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AAA Index: households under increasing pressure from transport costs


Australia’s peak motoring body today released its latest Transport Affordability Index which shows the average […]

Australia’s peak motoring body today released its latest Transport Affordability Index which shows the average Australian household now paying $17,147 a year for land transport, up from $16,894 in the previous quarter.

The Australian Automobile Association’s (AAA) Transport Affordability Index shows that nationally, transport costs also increased as a percentage of income over the quarter to December, from 13.4 per cent to 13.6 per cent. By comparison according to the ABS[i], household expenses relating to electricity and gas consume one to three per cent of household budgets.

AAA Chief Executive Michael Bradley said: “The AAA’s latest Transport Affordability Index shows transport cost pressures continue to grow and should act as a reminder to all governments that policy must be designed and reviewed to minimise pressure on household budgets.”

Summary of findings – Quarter 4, 2016:

  • The largest increases occurred in Sydney and Melbourne at $397 and $519 respectively per year. In both cases, the greatest increases in any single category were in fuel.
  • A typical family in Sydney is paying around $22,050.30 (up from $21,653.29 in Q3) while the annual cost of land transport is lowest in Hobart at $14,438.71 (up from $14,197.07 in Q3).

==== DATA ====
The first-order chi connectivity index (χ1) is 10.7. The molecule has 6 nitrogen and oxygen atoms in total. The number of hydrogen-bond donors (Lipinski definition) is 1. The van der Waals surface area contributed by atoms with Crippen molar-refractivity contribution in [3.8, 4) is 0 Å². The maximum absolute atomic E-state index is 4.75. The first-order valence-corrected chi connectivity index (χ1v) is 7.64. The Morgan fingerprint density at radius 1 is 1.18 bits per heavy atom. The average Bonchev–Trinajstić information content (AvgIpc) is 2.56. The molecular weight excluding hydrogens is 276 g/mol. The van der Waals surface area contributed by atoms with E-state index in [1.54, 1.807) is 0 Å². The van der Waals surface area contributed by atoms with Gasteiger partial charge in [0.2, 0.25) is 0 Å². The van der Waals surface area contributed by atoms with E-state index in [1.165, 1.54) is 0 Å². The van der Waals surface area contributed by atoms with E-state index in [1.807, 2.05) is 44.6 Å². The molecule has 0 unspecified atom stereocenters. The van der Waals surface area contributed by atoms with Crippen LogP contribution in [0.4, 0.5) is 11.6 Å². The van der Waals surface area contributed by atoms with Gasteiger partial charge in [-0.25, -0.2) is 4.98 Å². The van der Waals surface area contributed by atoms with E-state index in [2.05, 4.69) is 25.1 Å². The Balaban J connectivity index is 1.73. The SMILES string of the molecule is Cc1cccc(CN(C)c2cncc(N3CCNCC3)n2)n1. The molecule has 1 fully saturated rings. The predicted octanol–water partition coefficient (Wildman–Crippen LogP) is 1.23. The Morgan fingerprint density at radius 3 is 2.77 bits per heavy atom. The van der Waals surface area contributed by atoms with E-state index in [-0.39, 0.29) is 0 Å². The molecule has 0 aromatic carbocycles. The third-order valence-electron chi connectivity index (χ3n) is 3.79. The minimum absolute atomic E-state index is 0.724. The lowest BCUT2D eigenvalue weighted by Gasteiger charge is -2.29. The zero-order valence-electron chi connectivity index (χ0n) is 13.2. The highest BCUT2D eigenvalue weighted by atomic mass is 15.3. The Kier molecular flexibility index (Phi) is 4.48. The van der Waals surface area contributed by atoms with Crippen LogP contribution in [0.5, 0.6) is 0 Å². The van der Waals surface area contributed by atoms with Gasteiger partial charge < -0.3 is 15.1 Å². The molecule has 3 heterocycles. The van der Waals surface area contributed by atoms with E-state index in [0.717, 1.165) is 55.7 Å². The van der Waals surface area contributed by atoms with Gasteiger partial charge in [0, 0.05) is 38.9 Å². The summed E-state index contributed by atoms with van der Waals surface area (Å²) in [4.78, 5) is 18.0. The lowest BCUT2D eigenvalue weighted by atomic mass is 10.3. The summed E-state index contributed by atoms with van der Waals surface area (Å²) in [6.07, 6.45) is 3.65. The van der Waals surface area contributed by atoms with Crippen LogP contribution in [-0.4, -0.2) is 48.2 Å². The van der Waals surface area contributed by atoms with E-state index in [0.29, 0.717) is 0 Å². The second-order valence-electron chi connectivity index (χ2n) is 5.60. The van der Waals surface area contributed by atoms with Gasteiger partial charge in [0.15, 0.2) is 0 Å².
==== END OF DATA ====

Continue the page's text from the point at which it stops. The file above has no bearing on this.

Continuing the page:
• A typical two-car Sydney household faces weekly transport costs of $424 — or $22,050 per year — ahead of Brisbane and then Melbourne at $19,409 and $18,575 per year respectively.
  • In Perth and Canberra, weekly transport costs were $314 per week and $306 per week respectively.
  • Brisbane was the only capital city to experience a fall in average annual transport costs, down from $19,614.76 to $19,409.29. Due to a new fare and zoning structure, public transport costs in Brisbane fell by more than $600 per year for the hypothetical family. This decrease was, however, partially offset by increases in other categories.
  • Transport costs in the lower-income, lower-density cities of Adelaide and Hobart accounted for 13.5 per cent and 14.6 per cent of household budgets respectively.

Commissioned by the AAA and developed by SGS Economics & Planning, the Transport Affordability Index tracks transport affordability by analysing tax, tollways, public transport, insurance, maintenance, fuel and finance costs as a proportion of average household income across states and territories.

The Index is based on the incomes and transport costs of a hypothetical household in each capital city that consists of a couple with children and two cars, the average household identified by the 2011 Census.  The Index will be updated regularly by the AAA, and can be downloaded here.

[i] ABS Household Expenditure Survey, 2009-10

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